2.3. Statistical Analysis

Prior to statistical analysis, data on plantlet emergence were transformed for normalization employing √(x + 0.5). The relationship between seed mass and each measured variable (plantlet height, stem diameter, number of leaves and emergence rate) was evaluated by regression analysis. Differences among seed mass classes were evaluated through the Kruskal–Wallis test, and pairwise comparisons were performed using the Mann–Whitney test with Bonferroni correction. Statistical analyses were implemented using the software PAST 3.02 [8] and Free Statistic Software v1.2.1 [9].

3. Results

3.1. Measures of Plantlet Vigor and Seedling Emergence

The differences in the measured traits between the smallest seed mass category (<4.9 g) and the largest seed mass category (>10.0 g) was 1.35-fold for plantlet height, 1.47-fold for stem diameter, 1.16-fold for leaf number, and 1.85-fold for emergence rate. The mean plantlet height ranged from 24.7 cm (Class I) to 33.4 cm (Class VII), the mean stem diameter ranged from 4.6 mm (Class I) to 6.7 mm (Class VI), and the mean number of leaves ranged from 11.4 in class I to 13.5 in class VI (Figure 1A–C). The mean emergence rate ranged from 52.4% in class I to 98.1% in class VI. Only one replicate in Class VI and one in Class VII failed to reach 100% emergence, while none of the replications in Class I reached 100% emergence (Figure 1D).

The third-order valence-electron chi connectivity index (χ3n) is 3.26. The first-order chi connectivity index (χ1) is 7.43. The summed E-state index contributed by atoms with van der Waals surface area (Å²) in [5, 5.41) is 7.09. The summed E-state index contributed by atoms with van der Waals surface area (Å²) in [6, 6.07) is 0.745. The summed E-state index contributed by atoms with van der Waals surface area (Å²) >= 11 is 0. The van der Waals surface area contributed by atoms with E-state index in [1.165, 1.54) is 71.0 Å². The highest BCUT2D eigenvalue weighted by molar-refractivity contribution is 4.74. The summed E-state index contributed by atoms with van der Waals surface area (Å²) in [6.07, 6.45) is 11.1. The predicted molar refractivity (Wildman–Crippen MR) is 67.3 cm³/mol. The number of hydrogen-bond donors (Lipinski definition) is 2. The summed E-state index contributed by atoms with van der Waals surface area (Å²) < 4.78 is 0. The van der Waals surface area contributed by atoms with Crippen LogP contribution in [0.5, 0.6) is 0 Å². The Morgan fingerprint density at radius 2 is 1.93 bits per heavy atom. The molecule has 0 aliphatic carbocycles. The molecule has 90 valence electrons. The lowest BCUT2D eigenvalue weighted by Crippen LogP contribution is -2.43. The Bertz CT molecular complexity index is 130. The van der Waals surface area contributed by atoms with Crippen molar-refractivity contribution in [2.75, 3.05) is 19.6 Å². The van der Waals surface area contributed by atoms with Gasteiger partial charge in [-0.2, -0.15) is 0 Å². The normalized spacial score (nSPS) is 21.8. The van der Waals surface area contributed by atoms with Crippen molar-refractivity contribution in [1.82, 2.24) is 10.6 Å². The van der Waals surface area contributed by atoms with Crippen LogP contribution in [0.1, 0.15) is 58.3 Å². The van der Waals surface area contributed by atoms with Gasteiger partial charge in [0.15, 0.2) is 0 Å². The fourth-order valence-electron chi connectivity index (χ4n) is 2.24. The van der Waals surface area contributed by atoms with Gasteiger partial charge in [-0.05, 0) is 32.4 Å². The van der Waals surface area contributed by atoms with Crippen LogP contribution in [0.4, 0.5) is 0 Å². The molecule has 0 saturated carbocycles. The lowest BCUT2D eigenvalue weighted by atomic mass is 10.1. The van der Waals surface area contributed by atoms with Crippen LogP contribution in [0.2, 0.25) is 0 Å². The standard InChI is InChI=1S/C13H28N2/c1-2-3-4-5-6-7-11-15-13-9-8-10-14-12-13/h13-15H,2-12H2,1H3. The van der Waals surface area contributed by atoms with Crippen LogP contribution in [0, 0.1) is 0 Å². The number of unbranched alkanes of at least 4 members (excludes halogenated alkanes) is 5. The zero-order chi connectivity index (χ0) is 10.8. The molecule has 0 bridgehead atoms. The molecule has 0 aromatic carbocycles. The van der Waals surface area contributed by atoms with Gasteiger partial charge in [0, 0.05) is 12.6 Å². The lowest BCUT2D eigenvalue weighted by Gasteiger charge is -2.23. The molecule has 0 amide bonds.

3.2. Correlation between Seed Mass, Seedling Emergence and Plantlet Vigor

A significant positive relationship between seed mass and emergence rate, plantlet height, stem diameter and number of leaves was observed in the regression analyses. Although the correlation between seed mass and the evaluated traits was almost linear, the best fit determined through the coefficient of determination (R2) was observed using a polynomial model for all correlations (Figure 2).
Accordingly, the Kruskal–Wallis test revealed a statistically significant difference (P < 0.001) among seed mass categories for all measured traits, and the pairwise comparisons revealed a clear tendency for significant differences between small seed mass classes and larger seed mass classes (Table 1). Clearly, smaller seeds (Class I) revealed the weakest results and the best results were observed in the largest Classes VI and VII for all traits. The difference between means of classes I and VII were statistically significant for all traits except number of leaves (Table 1). The same pattern occurred when comparing means of Classes I and VI, while means from Classes VI and VII did not differ from each other for any of the traits (Table 1).

4. Discussion

During plant domestication, genotypes with larger seeds were selected for their contribution to increased grain yield, as well as for their positive effect on the quality of end-use products [10]. In our study, a significant correlation between seed size, seedling development (plantlet height and stem diameter) and emergence rate was observed for the pecan cultivar Importada. Seeds with the larger mass (Classes VI and VII, heavier than 9.0 g) produced larger seedlings and revealed higher emergence rates.